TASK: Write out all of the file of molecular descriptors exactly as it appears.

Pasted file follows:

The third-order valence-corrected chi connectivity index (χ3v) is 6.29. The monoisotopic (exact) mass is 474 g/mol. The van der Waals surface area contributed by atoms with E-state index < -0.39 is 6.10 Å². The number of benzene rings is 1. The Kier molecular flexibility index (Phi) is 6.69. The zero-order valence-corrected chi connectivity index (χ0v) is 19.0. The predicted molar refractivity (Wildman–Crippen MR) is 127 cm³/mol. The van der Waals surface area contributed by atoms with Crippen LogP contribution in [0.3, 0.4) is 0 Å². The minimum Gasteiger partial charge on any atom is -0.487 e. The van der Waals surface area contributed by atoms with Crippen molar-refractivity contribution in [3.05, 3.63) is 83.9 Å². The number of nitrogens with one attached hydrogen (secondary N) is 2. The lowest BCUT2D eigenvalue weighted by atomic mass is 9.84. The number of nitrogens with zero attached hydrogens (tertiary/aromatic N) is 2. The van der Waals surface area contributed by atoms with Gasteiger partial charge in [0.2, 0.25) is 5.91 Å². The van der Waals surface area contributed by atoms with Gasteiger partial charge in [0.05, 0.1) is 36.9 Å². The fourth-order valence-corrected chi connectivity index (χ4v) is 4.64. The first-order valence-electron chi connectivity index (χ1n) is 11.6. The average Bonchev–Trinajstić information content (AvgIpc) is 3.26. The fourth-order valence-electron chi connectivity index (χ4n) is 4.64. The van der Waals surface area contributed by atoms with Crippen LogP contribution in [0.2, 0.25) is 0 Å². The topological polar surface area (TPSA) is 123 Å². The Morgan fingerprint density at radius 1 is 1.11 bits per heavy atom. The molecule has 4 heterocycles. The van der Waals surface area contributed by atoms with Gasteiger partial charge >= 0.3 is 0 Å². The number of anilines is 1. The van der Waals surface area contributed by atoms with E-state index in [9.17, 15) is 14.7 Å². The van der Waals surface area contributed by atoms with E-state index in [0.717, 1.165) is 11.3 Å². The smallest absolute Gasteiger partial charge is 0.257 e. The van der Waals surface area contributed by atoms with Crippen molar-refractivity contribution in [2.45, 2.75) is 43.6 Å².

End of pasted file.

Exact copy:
The third-order valence-corrected chi connectivity index (χ3v) is 6.29. The monoisotopic (exact) mass is 474 g/mol. The van der Waals surface area contributed by atoms with E-state index < -0.39 is 6.10 Å². The number of benzene rings is 1. The Kier molecular flexibility index (Phi) is 6.69. The zero-order valence-corrected chi connectivity index (χ0v) is 19.0. The predicted molar refractivity (Wildman–Crippen MR) is 127 cm³/mol. The van der Waals surface area contributed by atoms with Crippen LogP contribution in [0.3, 0.4) is 0 Å². The minimum Gasteiger partial charge on any atom is -0.487 e. The van der Waals surface area contributed by atoms with Crippen molar-refractivity contribution in [3.05, 3.63) is 83.9 Å². The number of nitrogens with one attached hydrogen (secondary N) is 2. The lowest BCUT2D eigenvalue weighted by atomic mass is 9.84. The number of nitrogens with zero attached hydrogens (tertiary/aromatic N) is 2. The van der Waals surface area contributed by atoms with Gasteiger partial charge in [0.2, 0.25) is 5.91 Å². The van der Waals surface area contributed by atoms with Gasteiger partial charge in [0.05, 0.1) is 36.9 Å². The fourth-order valence-corrected chi connectivity index (χ4v) is 4.64. The first-order valence-electron chi connectivity index (χ1n) is 11.6. The average Bonchev–Trinajstić information content (AvgIpc) is 3.26. The fourth-order valence-electron chi connectivity index (χ4n) is 4.64. The van der Waals surface area contributed by atoms with Crippen LogP contribution in [0.2, 0.25) is 0 Å². The topological polar surface area (TPSA) is 123 Å². The Morgan fingerprint density at radius 1 is 1.11 bits per heavy atom. The molecule has 4 heterocycles. The van der Waals surface area contributed by atoms with Gasteiger partial charge >= 0.3 is 0 Å². The number of anilines is 1. The van der Waals surface area contributed by atoms with E-state index in [9.17, 15) is 14.7 Å². The van der Waals surface area contributed by atoms with E-state index in [0.717, 1.165) is 11.3 Å². The smallest absolute Gasteiger partial charge is 0.257 e. The van der Waals surface area contributed by atoms with Crippen molar-refractivity contribution in [2.45, 2.75) is 43.6 Å².